Before we get under the skin of this all-new Peugeot 408, let’s take a look at the numbers, specifically the ones on the nose and tailgate.Follow the French company’s normal naming policy and the newcomer should be a mid-sized saloon that logically follows in the wheel tracks of the 405, 406 and 407. But the heir to those models is the current Peugeot 508. What’s more, the 408 is actually a crossover, complete with subtly raised ride height and some tough-looking body cladding, so it should be a double-0.No, not a spy with a licence to kill, impeccable dress sense and a penchant for very particularly prepared cocktails but a Peugeot SUV. By rights, the 408 should be named the 4008, slotting in between the 3008 and 5008 and, in numerical terms, serve as a successor to the old Mitsubishi-based 4007. But that was a utilitarian seven-seat off-roader, while this car is a sleek coupé-inspired thing that Peugeot actually calls a fastback.Just to muddy the waters further, a 408 saloon already exists, having been available in Asian and South American countries since 2010. This car will continue to be sold in those markets alongside the new one, which will be called the 408 X to avoid confusion, even though it is all, well, a little confusing.So what exactly is the 408? In essence, it’s effectively Peugeot’s version of the Citroën C5 X, a car that aims to combine coupé looks with plenty of practicality and a smattering of SUV style. Not only do they share a similar fastback profile (I’m pretty sure we used to call this type of design a hatchback), it’s underpinned by the same EMP2 V3 architecture and offers an almost identical line-up of powertrains, including the petrol-electric plug-in hybrid (PHEV) tested here and a forthcoming all-electric version.That said, while the two are closely related, there’s no doubt that Peugeot’s stylists have done a fine job of giving the 408 distinctive visual appeal. Bold surfacing, particularly the sculpted rear wheel arches and bold LED lighting signatures, help the 408 stand out, while it being a little shorter than the C5 X gives it a tauter and more muscular stance. Neat details include the retro-inspired script for the badging and the eye-catching asymmetric design used on the optional 20in alloy wheels. Even quirkier are the ‘cat’s ears’ at the top of each C-pillar, which are said to improve airflow as well as hide the extra metal needed to balance head room against the desired coupé aesthetic.Clamber aboard and the 408 provides further proof of Peugeot’s push to be a premium player, with plenty of soft-touch materials and the firm’s now trademark angular dashboard architecture that includes its i-Cockpit layout. As ever, i-Cockpit remains a bone of contention, with many drivers finding that the top of the small steering wheel impedes their view of the instrument cluster, which is a shame, because the 3D-effect display looks pretty cool.More successful is the new 10.0in infotainment touchscreen, which has already been seen on the Peugeot 308. Not only does it look slick and respond fairly crisply to your inputs, but also its strip of large touch-sensitive hot keys for the various menus make it simpler than most to use while you’re driving.The 408 is impressively roomy. Like the C5 X, it has a 2790mm wheelbase, which means there’s plenty of head and leg room for six-footers to stretch out in the back. There’s a cavernous boot as well, with up 536 litres of carrying capacity (or 471 litres in the PHEV), a wide-opening rear hatch and a 60:40-split folding rear bench.So the 408 is stylish and sensible, but what is it like to steer? The truth is that it drives in a very similar manner to all the other Stellantis cars underpinned by the EMP2 platform.For starters, the tried and tested 222bhp PHEV powertrain continues to be a mixed bag. In electric-only mode (the 12.4kWh battery gives a claimed range of 40 miles, which means an 8% company car tax rating on all models but the First Edition, which is rated at 39 miles and thus 12%), the 408 is a hushed and relaxing partner, the 79bhp electric motor delivering just enough urge to keep up with the flow of traffic. When the 1.6-litre four-cylinder turbo petrol engine chimes in, it does so fairly unobtrusively, while the eight-speed automatic slurs gears smoothly enough for easy-going progress.And while there’s some firmness from the suspension at low speed, once you get going the 408 assumes a supple and fluid gait, certainly over the well-surfaced roads of our Spanish test route – although on the odd section of broken and scarred Tarmac, it revealed hints of stiff-legged secondary ride.Push on a little and the engine and gearbox also struggle. With a 1706kg kerb weight, this PHEV never feels as quick as its combined 222bhp output (there’s also a 178bhp PHEV) would suggest, plus the engine sounds strained when extended. It’s not helped by that auto, which still lacks the crisp and quick shifts of a good dual-clutch unit and is positively tardy when you try to use the column-mounted paddles. Plus, there’s the occasionally jerky transition between electric and petrol propulsion.All of which made it hard to get into the flow on the tighter and twister sections of our route, where the powertrain was often caught napping. On faster and more flowing roads, however, the 408 was able to demonstrate much of the fluency found in models such as the Peugeot 508 PSE and the latest 308 – cars that prove Peugeot’s chassis engineers still know their stuff.On such roads, you will discover steering that’s accurate and well weighted, decent turn-in bite (especially on the optional 20in rims, which are shod with wider, 245-section Goodyear rubber) and damping that strikes a decent balance between control and comfort. The 408 also sticks pretty resolutely to your chosen line, pushing into gentle understeer only when severely provoked.Even so, this isn’t a car that you will drive when you’re in need of spiritual uplift (our gut instinct is that the 1392kg, 128bhp 1.2-litre turbo petrol will be a sweeter and more engaging partner), even if there’s enough agility and accuracy to mean you don’t always have to rule out the long way home.Either way, for most people most of the time, it will be a comfortable, hassle-free and stylish companion. It’s also remarkably spacious, well equipped and well built – plus we have to give thanks that it’s not just another SUV. Whether it’s worth more than £2000 over an equivalent C5 X is up for debate, but there’s no denying that for fleet users, this Peugeot’s numbers do add up – even if the ones on its bootlid don’t quite.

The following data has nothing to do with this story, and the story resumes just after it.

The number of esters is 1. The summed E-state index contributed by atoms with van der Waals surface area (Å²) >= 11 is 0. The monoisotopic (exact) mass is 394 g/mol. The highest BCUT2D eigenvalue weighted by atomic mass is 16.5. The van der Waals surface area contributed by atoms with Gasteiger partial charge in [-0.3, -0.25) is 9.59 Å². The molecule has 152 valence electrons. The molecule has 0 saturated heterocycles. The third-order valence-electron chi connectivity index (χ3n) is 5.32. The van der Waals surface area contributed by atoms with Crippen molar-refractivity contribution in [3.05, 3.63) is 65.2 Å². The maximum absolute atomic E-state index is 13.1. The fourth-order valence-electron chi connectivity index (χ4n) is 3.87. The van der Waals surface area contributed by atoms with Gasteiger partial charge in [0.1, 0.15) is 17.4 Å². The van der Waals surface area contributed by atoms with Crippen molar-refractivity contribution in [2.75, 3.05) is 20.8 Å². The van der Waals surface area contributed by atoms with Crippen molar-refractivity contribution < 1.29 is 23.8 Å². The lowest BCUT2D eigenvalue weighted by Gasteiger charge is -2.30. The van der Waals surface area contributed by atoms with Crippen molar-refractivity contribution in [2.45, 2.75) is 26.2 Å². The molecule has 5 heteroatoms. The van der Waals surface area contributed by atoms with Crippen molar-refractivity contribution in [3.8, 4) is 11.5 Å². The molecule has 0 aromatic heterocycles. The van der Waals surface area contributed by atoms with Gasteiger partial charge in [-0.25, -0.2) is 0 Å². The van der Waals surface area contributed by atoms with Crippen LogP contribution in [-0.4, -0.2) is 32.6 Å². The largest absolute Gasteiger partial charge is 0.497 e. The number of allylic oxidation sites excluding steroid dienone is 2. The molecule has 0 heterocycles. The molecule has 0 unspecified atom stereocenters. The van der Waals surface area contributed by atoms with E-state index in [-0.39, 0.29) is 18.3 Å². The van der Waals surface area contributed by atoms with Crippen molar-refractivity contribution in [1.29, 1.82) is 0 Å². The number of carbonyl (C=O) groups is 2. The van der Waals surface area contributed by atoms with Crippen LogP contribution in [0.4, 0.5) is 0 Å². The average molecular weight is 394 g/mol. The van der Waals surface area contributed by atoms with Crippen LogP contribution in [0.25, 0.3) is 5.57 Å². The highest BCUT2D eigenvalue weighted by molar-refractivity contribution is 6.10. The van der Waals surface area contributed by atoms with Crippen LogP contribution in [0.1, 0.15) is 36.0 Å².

Source: Autocar

Leave a Reply